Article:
Bloomfield highlights a key feature of PiP, which is to take participants out their comfort zones and expose them to new thinking and experiences. “It’s deliberate and we do this in two ways,” he explains. “We put them in an environment they’ve never been before. Someone with practical, hands-on experience will be placed in an academic environment, for example, while a committed activist might go to work in a public authority or private company. This means they have to understand different ways of working and operating.
“Second, we move them to another country, though usually to a type of workplace they are familiar with. That’s also about learning a new way of working, but also about dealing with another language and culture.”
Kate Martin, PiP coordinator, who manages the scheme, comments: “Taking people out of their comfort zones gives them a fresh perspective to create innovative solutions.”
She explains that participants attend a preparation event prior to their first placement and a number of other workshops throughout the programme on innovation studies and transitions management. In addition to sharing experiences and learning from each other, the follow-up workshops also revisit the theory. Participants attend the annual innovation festival, which in 2013 was in Wroclaw, Poland, and brings together Climate-KIC partners, students and entrepreneurs to showcase how the initiative is helping them to develop and commercialise innovative climate change products and services.
Martin says PiP is designed for people from different backgrounds and varying work commitments, and that recent pioneers have included employed and self-employed professionals as well as students on master’s and PhD programmes.
Pioneers know what to expect from their placements as they agree a work plan with the host organisation before taking up their role, she explains. Although paperwork is deliberately kept to a minimum, Martin says that PiP participants have to submit an activity report after completing each placement, detailing what they did and what they learned during their four-week deployment .
Pioneers say that the experiences from their placements have been mostly beneficial. Bloomfield reports feedback indicating that nearly two-thirds (63%) of participants in the first two years of the scheme say they gained specific insights from their placements.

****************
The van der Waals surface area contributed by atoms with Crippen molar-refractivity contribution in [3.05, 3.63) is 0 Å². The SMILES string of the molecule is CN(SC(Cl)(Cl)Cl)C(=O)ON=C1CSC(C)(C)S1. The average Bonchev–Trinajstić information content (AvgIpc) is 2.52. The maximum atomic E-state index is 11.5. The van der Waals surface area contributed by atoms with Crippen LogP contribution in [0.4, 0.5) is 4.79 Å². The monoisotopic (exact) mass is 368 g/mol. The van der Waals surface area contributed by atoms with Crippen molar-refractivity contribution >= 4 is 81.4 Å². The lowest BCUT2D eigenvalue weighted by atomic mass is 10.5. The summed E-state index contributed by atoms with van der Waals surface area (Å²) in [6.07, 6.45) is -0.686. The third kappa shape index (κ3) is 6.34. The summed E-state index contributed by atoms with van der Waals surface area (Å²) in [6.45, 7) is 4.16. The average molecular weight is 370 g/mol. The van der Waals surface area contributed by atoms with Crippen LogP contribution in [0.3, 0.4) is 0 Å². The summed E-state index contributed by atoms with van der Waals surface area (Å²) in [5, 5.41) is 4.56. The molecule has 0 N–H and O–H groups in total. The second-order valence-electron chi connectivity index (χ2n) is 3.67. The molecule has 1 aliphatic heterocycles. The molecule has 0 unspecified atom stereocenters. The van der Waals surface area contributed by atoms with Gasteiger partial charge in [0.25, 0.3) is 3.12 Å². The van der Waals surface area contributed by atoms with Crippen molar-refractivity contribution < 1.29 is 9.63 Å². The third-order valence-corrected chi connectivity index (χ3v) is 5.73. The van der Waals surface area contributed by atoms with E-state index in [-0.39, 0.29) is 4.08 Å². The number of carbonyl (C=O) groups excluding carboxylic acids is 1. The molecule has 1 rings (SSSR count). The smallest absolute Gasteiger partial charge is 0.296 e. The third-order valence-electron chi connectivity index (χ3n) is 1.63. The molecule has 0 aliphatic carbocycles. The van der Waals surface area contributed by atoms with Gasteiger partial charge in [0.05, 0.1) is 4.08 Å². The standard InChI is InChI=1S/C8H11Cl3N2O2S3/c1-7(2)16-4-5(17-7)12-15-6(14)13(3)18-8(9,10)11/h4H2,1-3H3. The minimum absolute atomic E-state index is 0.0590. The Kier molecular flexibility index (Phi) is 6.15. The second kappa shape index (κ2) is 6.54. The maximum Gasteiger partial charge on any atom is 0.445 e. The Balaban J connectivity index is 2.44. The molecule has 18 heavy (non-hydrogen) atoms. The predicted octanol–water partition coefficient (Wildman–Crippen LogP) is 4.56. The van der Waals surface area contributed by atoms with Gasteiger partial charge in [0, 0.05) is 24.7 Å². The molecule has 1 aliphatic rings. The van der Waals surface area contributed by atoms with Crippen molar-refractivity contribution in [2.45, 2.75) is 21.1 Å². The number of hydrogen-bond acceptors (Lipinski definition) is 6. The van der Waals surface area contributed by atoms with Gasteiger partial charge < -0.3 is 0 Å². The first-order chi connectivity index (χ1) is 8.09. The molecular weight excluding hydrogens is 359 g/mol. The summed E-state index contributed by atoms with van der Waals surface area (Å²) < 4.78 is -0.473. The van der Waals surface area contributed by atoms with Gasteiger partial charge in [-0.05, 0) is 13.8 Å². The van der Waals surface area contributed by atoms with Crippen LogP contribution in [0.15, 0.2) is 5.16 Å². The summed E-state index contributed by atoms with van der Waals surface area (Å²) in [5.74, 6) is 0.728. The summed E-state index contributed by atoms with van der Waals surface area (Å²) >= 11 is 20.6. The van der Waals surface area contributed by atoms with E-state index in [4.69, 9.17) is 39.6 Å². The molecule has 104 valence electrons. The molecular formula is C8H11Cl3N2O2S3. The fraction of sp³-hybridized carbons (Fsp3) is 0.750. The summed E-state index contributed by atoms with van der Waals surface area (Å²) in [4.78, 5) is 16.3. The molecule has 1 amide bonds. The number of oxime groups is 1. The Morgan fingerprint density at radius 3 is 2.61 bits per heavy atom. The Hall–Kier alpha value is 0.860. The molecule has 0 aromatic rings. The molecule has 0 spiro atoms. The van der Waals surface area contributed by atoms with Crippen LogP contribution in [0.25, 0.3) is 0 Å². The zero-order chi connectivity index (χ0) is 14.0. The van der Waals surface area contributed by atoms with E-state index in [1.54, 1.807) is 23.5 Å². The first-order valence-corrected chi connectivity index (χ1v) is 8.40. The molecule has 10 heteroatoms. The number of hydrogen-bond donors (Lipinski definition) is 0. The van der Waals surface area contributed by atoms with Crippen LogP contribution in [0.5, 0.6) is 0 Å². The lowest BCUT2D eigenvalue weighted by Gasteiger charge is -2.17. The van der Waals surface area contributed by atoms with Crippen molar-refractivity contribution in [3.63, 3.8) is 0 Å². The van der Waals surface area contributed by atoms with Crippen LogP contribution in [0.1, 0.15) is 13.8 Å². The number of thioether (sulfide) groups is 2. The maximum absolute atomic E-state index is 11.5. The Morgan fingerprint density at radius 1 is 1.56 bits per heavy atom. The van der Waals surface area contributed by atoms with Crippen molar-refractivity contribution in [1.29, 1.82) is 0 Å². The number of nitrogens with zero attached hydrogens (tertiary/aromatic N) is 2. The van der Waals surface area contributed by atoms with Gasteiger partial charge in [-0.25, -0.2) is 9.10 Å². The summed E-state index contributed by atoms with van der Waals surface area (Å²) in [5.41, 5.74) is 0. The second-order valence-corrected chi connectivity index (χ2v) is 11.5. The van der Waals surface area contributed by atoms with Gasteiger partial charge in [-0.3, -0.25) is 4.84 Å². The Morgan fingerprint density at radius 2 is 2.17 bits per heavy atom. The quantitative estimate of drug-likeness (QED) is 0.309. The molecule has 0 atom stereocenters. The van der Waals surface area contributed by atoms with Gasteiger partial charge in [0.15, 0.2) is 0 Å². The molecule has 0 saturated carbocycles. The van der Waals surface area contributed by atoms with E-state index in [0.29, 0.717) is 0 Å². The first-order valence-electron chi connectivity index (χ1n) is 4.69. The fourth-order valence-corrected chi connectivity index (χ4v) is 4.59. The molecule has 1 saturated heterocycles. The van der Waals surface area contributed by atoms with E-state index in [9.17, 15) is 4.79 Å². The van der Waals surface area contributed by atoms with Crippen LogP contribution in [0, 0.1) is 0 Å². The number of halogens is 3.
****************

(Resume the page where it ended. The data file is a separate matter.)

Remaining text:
“Taking yourself out of your normal context on both a professional and personal level means you to meet people you would not usually meet, but who have a common goal. You learn new things from them and you then bring that knowledge back. It enabled me to push forward my professional development in many different ways,” says 2013 pioneer Özlem Ögtem-Young.
Ögtem-Young was a research assistant at the University of Birmingham before participating in PiP. Her domestic placement was with Sustainability West Midlands, a not-for-profit enterprise that works with member businesses, public bodies and voluntary organisations to develop practical solutions to sustainability issues. Ögtem-Young’s international placement was at Ingenio, the innovation and knowledge management school at the University of Valencia.
The latter involved her examining the concept of “green jobs” and whether labelling roles in this way has positive or negative implications. The university is now seeking funding under Horizon 2020 – the EU’s research and innovation programme, which is offering €79 billion of finance for projects up to the end of the decade – to take forward Ögtem-Young’s work on green jobs.
Richard Bubb, an experienced environment consultant and energy auditor from Shropshire, describes his international placement at Moholy-Nagy University of Art and Design in Budapest, Hungary, as a challenge, though ultimately very worthwhile. “Being away from home for four weeks in a foreign country without knowing the language can be hard, but my experience was very positive … I’d do it again.”